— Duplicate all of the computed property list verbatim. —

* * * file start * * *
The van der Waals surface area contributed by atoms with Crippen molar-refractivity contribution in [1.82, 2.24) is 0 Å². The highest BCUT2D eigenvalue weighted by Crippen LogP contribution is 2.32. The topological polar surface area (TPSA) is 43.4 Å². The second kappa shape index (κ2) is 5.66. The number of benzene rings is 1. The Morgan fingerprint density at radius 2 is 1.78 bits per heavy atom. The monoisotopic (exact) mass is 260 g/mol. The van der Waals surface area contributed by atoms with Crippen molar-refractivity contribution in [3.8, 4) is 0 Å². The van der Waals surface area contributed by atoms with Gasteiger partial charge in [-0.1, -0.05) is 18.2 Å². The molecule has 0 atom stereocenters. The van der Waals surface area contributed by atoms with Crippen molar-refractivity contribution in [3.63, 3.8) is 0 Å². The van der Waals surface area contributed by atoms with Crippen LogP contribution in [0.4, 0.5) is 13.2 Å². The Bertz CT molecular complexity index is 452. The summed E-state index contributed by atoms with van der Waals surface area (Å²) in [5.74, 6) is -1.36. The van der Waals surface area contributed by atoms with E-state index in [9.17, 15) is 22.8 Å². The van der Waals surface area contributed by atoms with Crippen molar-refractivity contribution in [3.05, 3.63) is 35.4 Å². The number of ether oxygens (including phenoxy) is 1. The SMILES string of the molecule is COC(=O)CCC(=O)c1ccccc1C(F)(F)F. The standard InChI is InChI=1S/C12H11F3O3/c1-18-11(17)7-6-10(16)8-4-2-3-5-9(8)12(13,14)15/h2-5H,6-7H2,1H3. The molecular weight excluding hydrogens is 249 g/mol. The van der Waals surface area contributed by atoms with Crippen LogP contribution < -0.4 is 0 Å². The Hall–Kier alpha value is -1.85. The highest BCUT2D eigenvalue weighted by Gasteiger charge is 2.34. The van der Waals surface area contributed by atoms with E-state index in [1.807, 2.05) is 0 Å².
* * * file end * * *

The van der Waals surface area contributed by atoms with Crippen molar-refractivity contribution in [1.82, 2.24) is 0 Å². The highest BCUT2D eigenvalue weighted by Crippen LogP contribution is 2.32. The topological polar surface area (TPSA) is 43.4 Å². The second kappa shape index (κ2) is 5.66. The number of benzene rings is 1. The Morgan fingerprint density at radius 2 is 1.78 bits per heavy atom. The monoisotopic (exact) mass is 260 g/mol. The van der Waals surface area contributed by atoms with Crippen molar-refractivity contribution in [3.8, 4) is 0 Å². The van der Waals surface area contributed by atoms with Gasteiger partial charge in [-0.1, -0.05) is 18.2 Å². The molecule has 0 atom stereocenters. The van der Waals surface area contributed by atoms with Crippen molar-refractivity contribution in [3.63, 3.8) is 0 Å². The van der Waals surface area contributed by atoms with Crippen LogP contribution in [0.4, 0.5) is 13.2 Å². The Bertz CT molecular complexity index is 452. The summed E-state index contributed by atoms with van der Waals surface area (Å²) in [5.74, 6) is -1.36. The van der Waals surface area contributed by atoms with E-state index in [9.17, 15) is 22.8 Å². The van der Waals surface area contributed by atoms with Crippen molar-refractivity contribution in [3.05, 3.63) is 35.4 Å². The number of ether oxygens (including phenoxy) is 1. The SMILES string of the molecule is COC(=O)CCC(=O)c1ccccc1C(F)(F)F. The standard InChI is InChI=1S/C12H11F3O3/c1-18-11(17)7-6-10(16)8-4-2-3-5-9(8)12(13,14)15/h2-5H,6-7H2,1H3. The molecular weight excluding hydrogens is 249 g/mol. The van der Waals surface area contributed by atoms with Crippen LogP contribution < -0.4 is 0 Å². The Hall–Kier alpha value is -1.85. The highest BCUT2D eigenvalue weighted by Gasteiger charge is 2.34. The van der Waals surface area contributed by atoms with E-state index in [1.807, 2.05) is 0 Å².